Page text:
As a specific example, for the 3-bit counter of FIG. 4, the tag array and the new state array both store 16 entries corresponding to the 16 permissible transitions described above in connection with FIG. 4. If the tag array and state array are configured with a greater number of storage spaces, then any unused storage spaces remain empty.
Table 1 illustrates the specific entries stored within the tag array and the new state array for the example of 3-bit counter.
TABLE 1______________________________________CURRENT STATE INPUT (RESET) NEW STATE______________________________________000 0 001001 0 010010 0 011011 0 100100 0 101101 0 110110 0 111111 0 000000 1 000001 1 000010 1 000011 1 000100 1 000101 1 000110 1 000111 1 000______________________________________
Within Table 1, a reset value of 1 indicates a positive reset and a reset value of 0 indicates no reset. Accordingly, when no reset signal is received, the 3-bit counter sequentially counts from 000 to 111, then repeats. When a reset signal is received, the counter returns to the 000 state. As noted, only permissible state transitions are set forth in the arrays. Thus, for example, because the transition from a 111 state to a 110 state is not permissible, no such entry is provided. This is in contrast with a RAM-based programmable state machine which would include one entry for all possible, although not necessarily permissible, transitions.
Thus, Table 1 illustrates the values stored for a simple 3-bit counter. Of course, in practical implementations, a more complex sequence of current states input values and new states are represented, with the input signal perhaps being represented by an entire string of bits. Nevertheless, all permissible combinations of current states and input states are represented along with their corresponding new state.
FIG. 6 illustrates a first exemplary implementation of the programmable state machine of FIG. 5 configured similarly to a fully associative cache. More specifically, FIG. 6 illustrates one entry of the tag array and its corresponding entry within the state array for a state machine capable of accommodating N permissible transitions. Each "line" of the array includes a tag array element 114 storing a unique combination of a current state value 116 and an input value 118. The corresponding new state is stored within state array element 120. In use, the current state and input values are received along line 108 by a comparator 122 which also receives the stored values from tag array 114 along line 124. If the values match identically, comparator 122 outputs a positive hit signal along line 126 to a tristate buffer 128 which outputs the new state value from entry 120 along output line 110. If the comparator does not detect the match, then no hit signal is transmitted along line 126, and tristate buffer 128 is not activated to output the corresponding new state. In such a circumstance, however, one of the other lines of the tag array will detect the match and will output the corresponding new state. At each clock cycle, one, and only one, of the lines of the tag array outputs a hit signal causing one, and only one, new state to be output along line 110. The comparison of input values to tag array values is performed simultaneously for all lines of the tag array. However, in other implementations, a comparison may be performed sequentially or in some other manner.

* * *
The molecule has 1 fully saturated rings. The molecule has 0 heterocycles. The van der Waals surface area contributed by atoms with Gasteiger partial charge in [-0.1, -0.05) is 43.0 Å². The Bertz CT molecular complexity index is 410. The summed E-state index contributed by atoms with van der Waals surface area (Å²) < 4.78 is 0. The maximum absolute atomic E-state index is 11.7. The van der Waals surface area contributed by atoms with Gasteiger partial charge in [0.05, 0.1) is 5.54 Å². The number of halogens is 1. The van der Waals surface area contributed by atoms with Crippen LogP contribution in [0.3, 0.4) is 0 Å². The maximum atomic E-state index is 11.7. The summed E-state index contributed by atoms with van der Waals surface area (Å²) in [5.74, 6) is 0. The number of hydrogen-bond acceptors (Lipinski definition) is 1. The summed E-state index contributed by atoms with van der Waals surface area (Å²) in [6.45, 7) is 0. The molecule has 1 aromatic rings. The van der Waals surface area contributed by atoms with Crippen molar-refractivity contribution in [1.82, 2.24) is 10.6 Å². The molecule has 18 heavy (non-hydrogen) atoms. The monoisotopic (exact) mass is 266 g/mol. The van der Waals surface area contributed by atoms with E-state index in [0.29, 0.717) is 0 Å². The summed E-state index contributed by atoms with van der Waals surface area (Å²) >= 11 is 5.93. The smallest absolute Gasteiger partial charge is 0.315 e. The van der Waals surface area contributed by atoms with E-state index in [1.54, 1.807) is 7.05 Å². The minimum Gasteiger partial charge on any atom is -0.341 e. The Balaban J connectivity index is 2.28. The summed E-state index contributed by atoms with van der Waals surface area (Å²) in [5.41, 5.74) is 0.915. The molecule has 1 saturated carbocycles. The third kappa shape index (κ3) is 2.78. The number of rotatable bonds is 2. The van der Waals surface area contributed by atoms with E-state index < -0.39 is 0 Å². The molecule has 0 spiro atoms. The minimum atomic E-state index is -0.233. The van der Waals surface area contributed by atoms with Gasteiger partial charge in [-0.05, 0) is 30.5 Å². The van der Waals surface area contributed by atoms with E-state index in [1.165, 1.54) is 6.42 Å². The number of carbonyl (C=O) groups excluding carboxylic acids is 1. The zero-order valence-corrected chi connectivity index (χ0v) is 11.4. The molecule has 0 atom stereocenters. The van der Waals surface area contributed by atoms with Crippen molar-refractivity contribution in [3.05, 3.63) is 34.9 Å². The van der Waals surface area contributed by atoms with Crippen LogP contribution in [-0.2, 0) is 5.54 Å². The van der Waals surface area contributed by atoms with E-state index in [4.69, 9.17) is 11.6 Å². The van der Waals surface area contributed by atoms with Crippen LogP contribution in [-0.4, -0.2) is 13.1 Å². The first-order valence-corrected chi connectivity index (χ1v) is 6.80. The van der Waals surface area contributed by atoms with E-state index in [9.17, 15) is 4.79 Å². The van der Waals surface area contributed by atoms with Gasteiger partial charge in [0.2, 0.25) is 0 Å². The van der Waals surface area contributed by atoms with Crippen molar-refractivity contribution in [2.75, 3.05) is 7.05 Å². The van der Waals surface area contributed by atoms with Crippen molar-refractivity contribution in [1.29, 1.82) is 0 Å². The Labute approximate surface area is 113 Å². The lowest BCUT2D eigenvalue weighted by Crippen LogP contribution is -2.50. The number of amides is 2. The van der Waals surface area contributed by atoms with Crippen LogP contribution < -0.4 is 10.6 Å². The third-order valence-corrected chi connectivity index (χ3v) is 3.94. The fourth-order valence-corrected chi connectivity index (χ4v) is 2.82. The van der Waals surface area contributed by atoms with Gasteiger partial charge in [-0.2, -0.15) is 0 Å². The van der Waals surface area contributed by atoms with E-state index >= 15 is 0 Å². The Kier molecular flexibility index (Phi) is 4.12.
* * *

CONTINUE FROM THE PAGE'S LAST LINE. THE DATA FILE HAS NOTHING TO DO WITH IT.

FIG. 7 illustrates an alternative implementation wherein the tag array and new state array are implemented similarly to N-way set associative cache. Whereas the fully associative configuration of FIG. 6 provides a comparator and tristate buffer for each tag entry and corresponding new state, the arrangement of FIG. 7 provides one comparator and one tristate buffer for four tag entries and corresponding new states. More specifically, programmable state machine 200 of FIG. 7 includes N sets 202 each having a comparator 204 and a tristate buffer 206 and each having a set of four tag entries 208 and corresponding new state entries 210. Input values and current state values are received along an input line 208 by a selection unit 210 which outputs a 2-bit signal along line 212 for selecting one of the four tag entries and four new state entries. The 2-bit value is based upon the highest 2 bits of the received current state and input value bit pattern. In other implementations, however, the selection of the 2 bits may be more complicated and may, for example, be optimized to provide the most efficient selection of entries based upon the fact that state information is stored, rather than conventional cached data.
Comparator 204 receives a current state and input values corresponding to one of the four entries and compares those values with the current state and input values received along line 214 from selection unit 210. In the exemplary implementation where the two most significant bits are transmitted along line 212, line 214 transmits only the remaining bits. Tag array elements 208 does not store the two most significant bits.
If the current state and input values received along line 208 match any of the entries within tag array entry set 209, a hit signal is transmitted from comparator 204 to tristate buffer 206 for outputting the corresponding new state from new state set array 211 along output line 216.
As with the arrangement of FIG. 6, all permissible combinations of current states and input values are represented in one, and only one, tag entry within the overall array such that one, and only one, new state is output along line 216. The set associative arrangement of FIG. 7 requires less overall silicon space for implementation, primarily because fewer comparators and tristate buffers are required. Other cache-like arrangements, corresponding to other types of cache systems may alternatively be employed consistent with the principles of the invention.